Fishers of Men

Matthew 4: 18-22
Rom 10: 9-18/ Ps 19: 8- 11

“Come, follow me, and I will make you fishers of men.”
(Matthew 4:19)

Thank You, Jesus for calling me
To a greater task I knew not then;
In this sea of humanity,
You called us to be fishers of men.

As Jesus was walking beside the Sea of Galilee, He saw two brothers, Simon called Peter and his brother Andrew. They were casting a net into the lake, for they were fishermen. “Come, follow me,” Jesus said, “and I will make you fishers of men.” At once they left their nets and followed Him. Going on from there, He saw two other brothers, James son of Zebedee and his brother John. They were in a boat with their father Zebedee, mending their nets. Jesus called them, and they immediately left the boat and their father and followed Him. (Matthew 4:18-22)

Reflection

My wife and I like to go brisk walking along the shores of Times Beach, which is not far from our house. An enterprising businessman had reclaimed a large area of the beach from the sea, and constructed a concrete embankment where people can promenade or jog early in the morning. Others find it a convenient place for hook-and-line fishing. We noticed however that their catch was sparse, and the fish caught were small, just a few inches in size. Only the small fish wander close to the shore; the big ones are farther out in the depths of the ocean. These people, of course, are not true fishermen, just hobbyists out for some leisurely fishing, enjoying the salty breeze and the early morning sun. Fishing is not their true calling.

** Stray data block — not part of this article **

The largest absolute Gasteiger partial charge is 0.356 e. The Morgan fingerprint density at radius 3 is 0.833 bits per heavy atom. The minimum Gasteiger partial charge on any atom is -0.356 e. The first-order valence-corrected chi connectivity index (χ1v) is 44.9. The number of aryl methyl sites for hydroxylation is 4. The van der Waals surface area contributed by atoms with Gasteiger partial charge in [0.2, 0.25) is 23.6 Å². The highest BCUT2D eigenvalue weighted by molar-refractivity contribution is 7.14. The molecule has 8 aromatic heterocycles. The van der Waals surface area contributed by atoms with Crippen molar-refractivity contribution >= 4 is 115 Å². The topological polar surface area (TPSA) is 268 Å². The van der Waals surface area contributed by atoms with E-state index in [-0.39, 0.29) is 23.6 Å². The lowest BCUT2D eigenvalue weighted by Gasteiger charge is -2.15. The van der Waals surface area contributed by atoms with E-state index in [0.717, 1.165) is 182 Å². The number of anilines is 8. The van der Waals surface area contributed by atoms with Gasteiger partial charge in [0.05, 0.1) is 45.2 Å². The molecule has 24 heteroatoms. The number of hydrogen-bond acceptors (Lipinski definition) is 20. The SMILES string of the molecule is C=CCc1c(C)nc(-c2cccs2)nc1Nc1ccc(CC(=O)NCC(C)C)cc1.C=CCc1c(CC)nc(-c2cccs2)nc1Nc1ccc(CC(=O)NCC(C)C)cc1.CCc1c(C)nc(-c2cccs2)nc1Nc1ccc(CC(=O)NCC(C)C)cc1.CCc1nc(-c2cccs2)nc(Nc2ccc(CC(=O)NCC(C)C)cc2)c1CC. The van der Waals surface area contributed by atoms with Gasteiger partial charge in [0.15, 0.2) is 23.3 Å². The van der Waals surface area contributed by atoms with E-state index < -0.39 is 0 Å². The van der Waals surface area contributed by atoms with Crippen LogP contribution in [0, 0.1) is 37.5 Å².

When Jesus called His first disciples, He picked four brawny men of the sea, hands calloused by years of hard work, whose livelihood depended totally on the protection and benevolence of Divine Providence. They knew what living on the edge was all about, and were often willing to risk their lives in the uncharted depths in order to catch a big harvest from the sea. If Yahweh God called sheep herders like Abraham, Jacob, Moses and David to shepherd His Chosen People, Jesus called four fishermen – Peter, Andrew, James and John – to catch the people of all nations on earth. Like their predecessors in the Old Testament, they were called for God’s mission, and they left their livelihood for a higher calling.

In the first reading, St. Paul proclaims the call to mission: “How, then, can they call on the one they have not believed in? And how can they believe in the one of whom they have not heard? And how can they hear without someone preaching to them? And how can anyone preach unless they are sent? As it is written: “How beautiful are the feet of those who bring the Good News!” (Rom.10:14-15)

Jesus’ call today may not necessarily mean leaving our present livelihood or career. But it also involves a significant transformation, a major paradigm shift, if you may. It means leaving the old ways that we have been accustomed to, and facing the uncharted course of ridicule and great sacrifice. It means taking on a much bigger responsibility of bringing souls to Jesus, without regard for cost or circumstance, for the glory of God’s kingdom, to which we all aspire, at the end of our life’s journey.

We praise and thank You, Father, for making us realize that we are called to become fishers of men if we are to be worthy to enter Your kingdom. Your call has given meaning and purpose to our lives. Empower us with Your Gospel to be able to respond positively to the challenge of bringing others to Christ. Amen.

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